The book is fronted by an essay from the translators that’s not about their translation decisions as much as it’s about how these more fictional fragments fit in with his work as a cultural critic. I read the 24 page breakdown before reading the main text, and would advise against it. It feels a bit odd to say their analysis contains spoilers, but the translators succeed at being on point about so many facets of the text that it ruins the delight of coming to one’s own conclusions. To read the introduction first is to see many killer quotes floating by without context as readers try to grasp Benjamin as a theorist. As he said of childhood’s primers, “The judicious user of these documents will not focus on ‘originals’. Rather, here he can trace how the child ‘models’, how he or she ‘tinkers’, how—he or she never adopts the established form as such, and how the whole richness of his or her mental world occupies the narrow track of variation” (154). These fragments are sound variations on his critical themes, and we need not worry too much about the original essay accompanying them.

Read the astute introduction at the end instead, if Benjamin’s fragments don’t speak to you loudly enough themselves. This book is actually terrific “beach reading”, if you’re an academic type who cannot abide the latest John Grisham or whomever, though as the quote above shows, Benjamin himself possessed an reverent appreciation for the seedy novels one picks up at the train station. But the strokes of his lifelong critical projects are here exemplified in the follow-through swings of his marginalia, and no matter how little or how much you know about his literary criticism and aesthetic theory, these are some very interesting fictions for people who may not be very into fiction in the first place.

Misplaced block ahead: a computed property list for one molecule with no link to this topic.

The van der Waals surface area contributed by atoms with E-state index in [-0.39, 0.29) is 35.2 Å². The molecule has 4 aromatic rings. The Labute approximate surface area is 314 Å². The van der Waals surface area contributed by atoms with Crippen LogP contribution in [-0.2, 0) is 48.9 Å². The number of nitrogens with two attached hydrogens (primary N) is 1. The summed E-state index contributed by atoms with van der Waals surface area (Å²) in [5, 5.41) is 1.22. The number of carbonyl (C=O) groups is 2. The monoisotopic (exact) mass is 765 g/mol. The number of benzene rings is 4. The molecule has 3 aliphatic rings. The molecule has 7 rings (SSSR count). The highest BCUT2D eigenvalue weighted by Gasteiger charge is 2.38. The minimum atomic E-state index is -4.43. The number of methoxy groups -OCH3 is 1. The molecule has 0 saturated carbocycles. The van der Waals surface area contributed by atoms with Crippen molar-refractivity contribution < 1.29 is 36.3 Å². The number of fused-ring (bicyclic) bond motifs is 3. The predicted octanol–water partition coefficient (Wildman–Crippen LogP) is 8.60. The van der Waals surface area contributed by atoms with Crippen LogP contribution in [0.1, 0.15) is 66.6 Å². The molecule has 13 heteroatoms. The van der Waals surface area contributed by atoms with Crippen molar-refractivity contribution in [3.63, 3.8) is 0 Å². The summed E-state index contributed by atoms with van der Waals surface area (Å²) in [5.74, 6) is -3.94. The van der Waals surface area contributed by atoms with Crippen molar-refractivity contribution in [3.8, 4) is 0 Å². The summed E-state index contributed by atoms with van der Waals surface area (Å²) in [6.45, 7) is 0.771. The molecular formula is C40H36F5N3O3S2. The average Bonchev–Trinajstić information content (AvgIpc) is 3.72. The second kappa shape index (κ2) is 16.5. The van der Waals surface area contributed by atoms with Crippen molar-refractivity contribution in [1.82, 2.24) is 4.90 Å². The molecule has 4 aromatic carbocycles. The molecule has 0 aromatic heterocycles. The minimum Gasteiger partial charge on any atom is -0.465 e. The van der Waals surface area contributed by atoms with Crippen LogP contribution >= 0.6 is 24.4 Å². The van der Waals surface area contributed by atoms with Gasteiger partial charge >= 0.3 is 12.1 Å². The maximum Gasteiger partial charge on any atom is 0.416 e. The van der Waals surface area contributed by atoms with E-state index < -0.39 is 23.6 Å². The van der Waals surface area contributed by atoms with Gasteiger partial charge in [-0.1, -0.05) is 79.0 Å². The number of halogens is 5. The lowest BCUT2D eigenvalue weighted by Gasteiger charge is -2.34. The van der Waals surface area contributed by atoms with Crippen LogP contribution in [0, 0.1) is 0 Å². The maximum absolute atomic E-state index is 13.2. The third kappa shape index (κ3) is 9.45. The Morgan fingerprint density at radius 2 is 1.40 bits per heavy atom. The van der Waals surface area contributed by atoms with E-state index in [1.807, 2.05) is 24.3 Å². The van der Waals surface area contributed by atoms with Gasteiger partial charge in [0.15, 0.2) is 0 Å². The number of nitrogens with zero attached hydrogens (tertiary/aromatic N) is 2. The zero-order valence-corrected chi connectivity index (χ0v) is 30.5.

Oh, and did I mention that every single fragment is fronted by a Paul Klee illustration? The Storyteller meaningfully connects with everything it touches. It’s a warm and welcome delight for geeks in need of a break from theory.

The Storyteller: Tales out of Loneliness